Prior to these exchanges, the organization "Nawaya" had invested much work with the local farming community through relationship building, hearing local needs and concerns, and delivering farmer training programs. The relationships built with the male farmers through these activities formed the foundation for community acceptance for a women's project (particularly from husbands, brothers, and uncles of the participating women). This helped the Baladini project to be viewed with less suspicion, and paved the way for women to be permitted to seek  employment in the Baladini kitchen.

Equal spaces
An enormous barrier in the rural communities in which Baladini was founded regards entrenched divides across regions, classes, families, religion, and gender. Divides were on display from the beginning of the project: urban versus rural, rich versus poor, families from different regions.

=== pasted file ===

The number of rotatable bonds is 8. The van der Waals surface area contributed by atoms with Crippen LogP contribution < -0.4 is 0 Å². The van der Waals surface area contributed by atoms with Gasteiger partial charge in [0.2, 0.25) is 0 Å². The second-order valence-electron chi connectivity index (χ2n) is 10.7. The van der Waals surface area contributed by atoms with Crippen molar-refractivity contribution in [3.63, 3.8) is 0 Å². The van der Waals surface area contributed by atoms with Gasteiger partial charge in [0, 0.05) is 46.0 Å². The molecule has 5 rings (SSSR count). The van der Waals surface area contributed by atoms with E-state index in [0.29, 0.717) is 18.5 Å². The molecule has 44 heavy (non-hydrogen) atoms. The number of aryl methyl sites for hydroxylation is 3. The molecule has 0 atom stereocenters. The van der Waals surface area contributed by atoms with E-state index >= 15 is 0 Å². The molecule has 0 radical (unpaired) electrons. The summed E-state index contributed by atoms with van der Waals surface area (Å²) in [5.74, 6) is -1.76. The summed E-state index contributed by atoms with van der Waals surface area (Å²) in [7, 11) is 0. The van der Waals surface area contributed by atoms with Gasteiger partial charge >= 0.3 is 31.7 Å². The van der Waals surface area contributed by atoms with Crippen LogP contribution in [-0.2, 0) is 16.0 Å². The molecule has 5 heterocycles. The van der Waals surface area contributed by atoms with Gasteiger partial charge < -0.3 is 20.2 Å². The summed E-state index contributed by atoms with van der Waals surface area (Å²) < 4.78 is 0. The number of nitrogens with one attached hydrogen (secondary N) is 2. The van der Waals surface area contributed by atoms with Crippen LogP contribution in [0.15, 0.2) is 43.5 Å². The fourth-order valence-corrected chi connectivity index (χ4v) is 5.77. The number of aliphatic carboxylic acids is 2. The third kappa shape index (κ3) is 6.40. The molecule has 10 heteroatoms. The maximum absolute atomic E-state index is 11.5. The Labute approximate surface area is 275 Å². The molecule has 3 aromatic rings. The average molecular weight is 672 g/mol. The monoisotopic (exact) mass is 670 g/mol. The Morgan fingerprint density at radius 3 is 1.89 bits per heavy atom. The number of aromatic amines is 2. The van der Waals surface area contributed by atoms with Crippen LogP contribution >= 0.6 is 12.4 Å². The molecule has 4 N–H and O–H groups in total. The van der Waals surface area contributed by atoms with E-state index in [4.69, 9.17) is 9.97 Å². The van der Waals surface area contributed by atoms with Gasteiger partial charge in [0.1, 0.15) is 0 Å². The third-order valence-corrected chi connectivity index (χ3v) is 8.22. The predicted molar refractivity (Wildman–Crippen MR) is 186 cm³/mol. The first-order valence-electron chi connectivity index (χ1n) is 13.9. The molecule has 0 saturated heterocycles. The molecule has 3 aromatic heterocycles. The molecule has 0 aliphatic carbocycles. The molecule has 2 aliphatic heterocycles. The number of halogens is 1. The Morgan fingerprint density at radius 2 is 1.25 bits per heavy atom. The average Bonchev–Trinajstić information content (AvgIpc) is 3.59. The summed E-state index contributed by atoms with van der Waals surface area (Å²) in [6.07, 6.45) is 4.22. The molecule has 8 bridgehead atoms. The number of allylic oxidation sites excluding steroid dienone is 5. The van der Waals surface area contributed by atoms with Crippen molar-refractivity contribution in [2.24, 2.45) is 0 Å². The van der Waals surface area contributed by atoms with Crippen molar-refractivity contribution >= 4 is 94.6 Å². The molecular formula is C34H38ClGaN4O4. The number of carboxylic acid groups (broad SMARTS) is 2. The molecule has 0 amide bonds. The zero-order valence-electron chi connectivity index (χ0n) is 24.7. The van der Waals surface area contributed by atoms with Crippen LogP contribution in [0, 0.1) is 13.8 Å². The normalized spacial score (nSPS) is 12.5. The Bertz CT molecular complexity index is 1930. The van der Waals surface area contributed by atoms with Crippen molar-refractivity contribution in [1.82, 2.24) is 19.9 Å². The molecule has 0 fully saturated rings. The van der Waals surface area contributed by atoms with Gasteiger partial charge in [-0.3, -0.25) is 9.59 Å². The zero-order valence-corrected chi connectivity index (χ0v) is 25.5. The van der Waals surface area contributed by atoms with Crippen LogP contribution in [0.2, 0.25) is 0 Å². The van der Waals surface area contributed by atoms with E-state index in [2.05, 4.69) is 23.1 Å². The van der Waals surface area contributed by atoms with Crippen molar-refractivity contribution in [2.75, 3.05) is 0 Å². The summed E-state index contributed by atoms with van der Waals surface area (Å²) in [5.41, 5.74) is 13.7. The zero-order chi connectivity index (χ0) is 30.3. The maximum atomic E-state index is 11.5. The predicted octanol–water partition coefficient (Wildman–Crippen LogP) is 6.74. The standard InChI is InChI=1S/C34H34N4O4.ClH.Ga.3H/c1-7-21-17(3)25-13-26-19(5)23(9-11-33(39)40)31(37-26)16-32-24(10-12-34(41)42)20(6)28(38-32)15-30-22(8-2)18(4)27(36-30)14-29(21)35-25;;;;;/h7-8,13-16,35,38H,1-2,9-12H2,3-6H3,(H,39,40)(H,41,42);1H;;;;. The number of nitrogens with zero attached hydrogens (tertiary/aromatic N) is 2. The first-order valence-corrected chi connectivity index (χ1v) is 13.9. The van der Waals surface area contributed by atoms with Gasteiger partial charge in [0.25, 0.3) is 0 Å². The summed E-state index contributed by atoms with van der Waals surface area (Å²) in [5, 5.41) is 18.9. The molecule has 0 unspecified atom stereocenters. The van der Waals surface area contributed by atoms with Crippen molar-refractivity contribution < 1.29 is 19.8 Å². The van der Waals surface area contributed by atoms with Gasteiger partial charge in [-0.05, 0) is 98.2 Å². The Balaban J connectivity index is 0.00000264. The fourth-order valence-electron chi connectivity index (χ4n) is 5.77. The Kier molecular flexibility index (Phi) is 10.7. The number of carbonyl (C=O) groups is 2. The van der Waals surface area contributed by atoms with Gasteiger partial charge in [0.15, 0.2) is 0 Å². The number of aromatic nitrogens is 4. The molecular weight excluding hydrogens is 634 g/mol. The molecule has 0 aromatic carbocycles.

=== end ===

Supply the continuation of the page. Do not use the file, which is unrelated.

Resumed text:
Nawaya's investment in building relationships helped to form a sense of "team" that surpassed many of these barriers. In the community, this meant sharing food, cooking, and family celebrations. In the kitchen, work was always performed collaboratively. Everything – food production, cleanup, attending markets, accounting – was done together; no individual person was "above" any work. This helped engender a sense of team camaraderie, and humbled all members to feel equal and respected. 

Interactions & pride
Exposure encompassed a large piece of the program. Many opportunities were created for the Baladini women to interact directly with diverse clients in new markets. They traveled to festivals and events in places they had never been. Nawaya would always appoint a facilitator to help with communication between Baladini and their customers. As the business grew, the women had more opportunities to interact directly with customers – from markets, to caterings, to festivals – where they would continually receive compliments on taste, quality, and uniqueness. These direct one-to-one validations from customers of diverse backgrounds has been a key driver for feelings of pride, self-worth, and dedication to the Baladini enterprise.

Group entrepreneurship
The Baladini program began by promoting an "incubation" concept where rural women would "exit" the program to become "individual entrepreneurs" in the food sector. But Nawaya began to see the limitations of this approach. Rural communities, due to limited networks, knowledge, and resources, were severely limited when operating independently.